I had a very enjoyable email arrive this morning from Dr. Francesco Ronga, INFN Laboratori Nazionali di Frascati.
A new collaboration paper has been posted on the arXiv –
It references the cosmic ray app! We are looking for people in the collaboration to expand the iOS and server apps to integrate with the goals of the collaboration. Looking for instance to take the source code public (perhaps), add api calls to other event repos, etc. See our app in action at cosmicrayobserver.com .
We are excited about the observations planned here. The idea is to look for world wide shower patterns, of which not much is known since current detectors (well not cosmic ray app!) don’t have a global view of cosmic ray events.
The link to the PDF is here.
Here is our reference:
Thus, all the cosmic ray detectors working in this range, beginning from smartphones (e.g. DECO , CRAYFIS , CREDO Detector [6–8], Cosmic Ray App ) a
The server is live at https://cosmicrayobserver.com
There are many improvements planned, but you can get an idea of the future of smartphone cosmic ray research by checking out the new site. Don’t forget to find those old iPhone 4s or 5s and plug em in! Cracked screens and no cell service are fine! Join the global cosmic ray team today! If anyone is a crack Android developer, let me know, we really need Android support.
- There is a link in the app to view all the events from your device.
- The initial view is map based (as in the image). It allows for exploration.
- We are planning on live updating the results coming in! Results are up to the minute or better now.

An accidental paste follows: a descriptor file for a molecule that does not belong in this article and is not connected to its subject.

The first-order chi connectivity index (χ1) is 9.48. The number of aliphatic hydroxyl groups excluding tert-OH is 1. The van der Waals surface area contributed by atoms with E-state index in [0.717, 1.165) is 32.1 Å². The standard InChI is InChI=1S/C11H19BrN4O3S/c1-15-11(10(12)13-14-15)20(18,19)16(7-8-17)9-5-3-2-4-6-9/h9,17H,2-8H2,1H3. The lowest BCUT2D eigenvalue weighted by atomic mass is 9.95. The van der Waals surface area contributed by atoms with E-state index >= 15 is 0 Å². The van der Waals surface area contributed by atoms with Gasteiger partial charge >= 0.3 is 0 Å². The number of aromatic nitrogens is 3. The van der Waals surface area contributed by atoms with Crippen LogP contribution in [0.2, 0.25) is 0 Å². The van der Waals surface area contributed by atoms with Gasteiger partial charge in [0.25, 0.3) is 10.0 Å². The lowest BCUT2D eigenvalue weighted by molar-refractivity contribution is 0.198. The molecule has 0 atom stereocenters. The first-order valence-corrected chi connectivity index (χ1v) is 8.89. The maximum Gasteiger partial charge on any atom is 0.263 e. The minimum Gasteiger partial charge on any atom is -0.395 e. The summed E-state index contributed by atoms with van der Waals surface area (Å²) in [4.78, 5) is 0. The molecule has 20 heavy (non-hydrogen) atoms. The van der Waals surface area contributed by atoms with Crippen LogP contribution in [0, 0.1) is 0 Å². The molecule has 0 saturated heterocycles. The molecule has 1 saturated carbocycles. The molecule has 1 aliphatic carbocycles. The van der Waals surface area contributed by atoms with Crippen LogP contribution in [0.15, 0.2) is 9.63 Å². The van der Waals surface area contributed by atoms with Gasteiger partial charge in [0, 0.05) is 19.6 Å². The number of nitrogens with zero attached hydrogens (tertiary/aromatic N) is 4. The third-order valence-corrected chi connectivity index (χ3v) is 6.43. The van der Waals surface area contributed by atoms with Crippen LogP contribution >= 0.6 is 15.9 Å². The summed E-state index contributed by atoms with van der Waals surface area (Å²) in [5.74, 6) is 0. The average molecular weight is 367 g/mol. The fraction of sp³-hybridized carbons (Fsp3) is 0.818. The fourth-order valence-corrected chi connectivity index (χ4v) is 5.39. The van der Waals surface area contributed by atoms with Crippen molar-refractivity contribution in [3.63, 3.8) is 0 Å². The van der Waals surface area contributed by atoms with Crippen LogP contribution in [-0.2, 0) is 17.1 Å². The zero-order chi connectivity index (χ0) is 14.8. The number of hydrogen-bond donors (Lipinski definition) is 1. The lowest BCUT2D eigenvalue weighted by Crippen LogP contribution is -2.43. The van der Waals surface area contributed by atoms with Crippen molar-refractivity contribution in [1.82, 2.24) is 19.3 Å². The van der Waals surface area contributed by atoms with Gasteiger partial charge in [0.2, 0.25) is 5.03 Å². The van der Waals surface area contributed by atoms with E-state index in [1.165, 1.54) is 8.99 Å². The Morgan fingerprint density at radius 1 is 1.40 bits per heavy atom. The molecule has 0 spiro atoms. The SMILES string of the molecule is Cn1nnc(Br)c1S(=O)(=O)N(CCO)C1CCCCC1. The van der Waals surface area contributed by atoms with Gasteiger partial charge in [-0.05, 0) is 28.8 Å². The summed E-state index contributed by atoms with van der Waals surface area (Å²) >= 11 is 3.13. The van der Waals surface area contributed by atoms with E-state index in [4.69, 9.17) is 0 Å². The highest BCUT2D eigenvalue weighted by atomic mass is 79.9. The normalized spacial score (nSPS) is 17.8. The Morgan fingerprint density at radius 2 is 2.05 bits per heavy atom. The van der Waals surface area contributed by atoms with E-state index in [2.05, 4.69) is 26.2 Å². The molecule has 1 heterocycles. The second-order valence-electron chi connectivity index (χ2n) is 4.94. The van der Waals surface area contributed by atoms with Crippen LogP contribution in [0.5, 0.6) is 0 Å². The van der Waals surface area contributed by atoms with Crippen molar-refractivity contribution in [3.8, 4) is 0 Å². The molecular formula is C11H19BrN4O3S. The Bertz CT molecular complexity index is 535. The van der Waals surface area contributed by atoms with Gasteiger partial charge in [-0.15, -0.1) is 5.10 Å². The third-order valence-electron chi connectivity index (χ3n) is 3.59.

- You can get views that show all the events in one (about 5km across) region, or look at all the events sorted by time, or see all the events sorted by score.
- The locations are limited in precision for privacy considerations.
I am looking to update the iOS application next week to clean up the images from many of the newer phones. I am also promised a really fast GPU based signal analysis on the newer phones.
Right now the results obtained with Cosmic Ray app while neato and all that, lack that ability that the internet gave us – namely to network!
I have a plan for a hopefully straightforward server that will collate, display and generally inform everyone (who chooses) about all the other Cosmic Ray apps running all around the world. Note that I am an experienced software engineer with a Ph.D. in physics.
I’m thinking and some recent favourite events pictured. Sort of like this live earthquake map (only more active and engaging).
With that in mind is there a physics student out there with (or wanting to learn) some of js/css/ruby/nodejs AND wants to be part of an actual experiment?
Note that I have come to the conclusion that not only is this a good educational project, there is also no experiment that looks at high energy events on a global real-time scale.
So we can work together and build a real physics experiment with worldwide participation!
Of course, it’s not really competition, its all the more fun and science!
From The Crayfis Blog
While it may appear that the CRAYFIS experiment has pulled a Rip Van Winkle, disappearing for the Tumblr-equivalent of 20 years, we’ve been as hard at work as ever. Since our last big publicity push in 2014, we’ve had several graduate students finish their PhD’s and move on – not necessarily to bigger and better things – but certainly to more lucrative prospects. Meanwhile, we’ve filled the gaps with a new generation of full-time CRAYFIS-ers who are helping to close the gap between a neat idea and a fully-fledged cosmic ray experiment.
Frankly, I find their software approach baffling. Its pretty easy to detect a GeV hit on a CCD. Good luck to them! It makes me want to go and add the server part to Cosmic Ray!
Nice video explaining how CCDs capture cosmic rays…
Its ‘just’ explaining a website, but its a nice easy 6 mins. The CCD in the experiment described is much thicker than an iPhone camera, so on the iPhone camera straight tracks are rarer, and cosmic rays are also often straight through – just dots.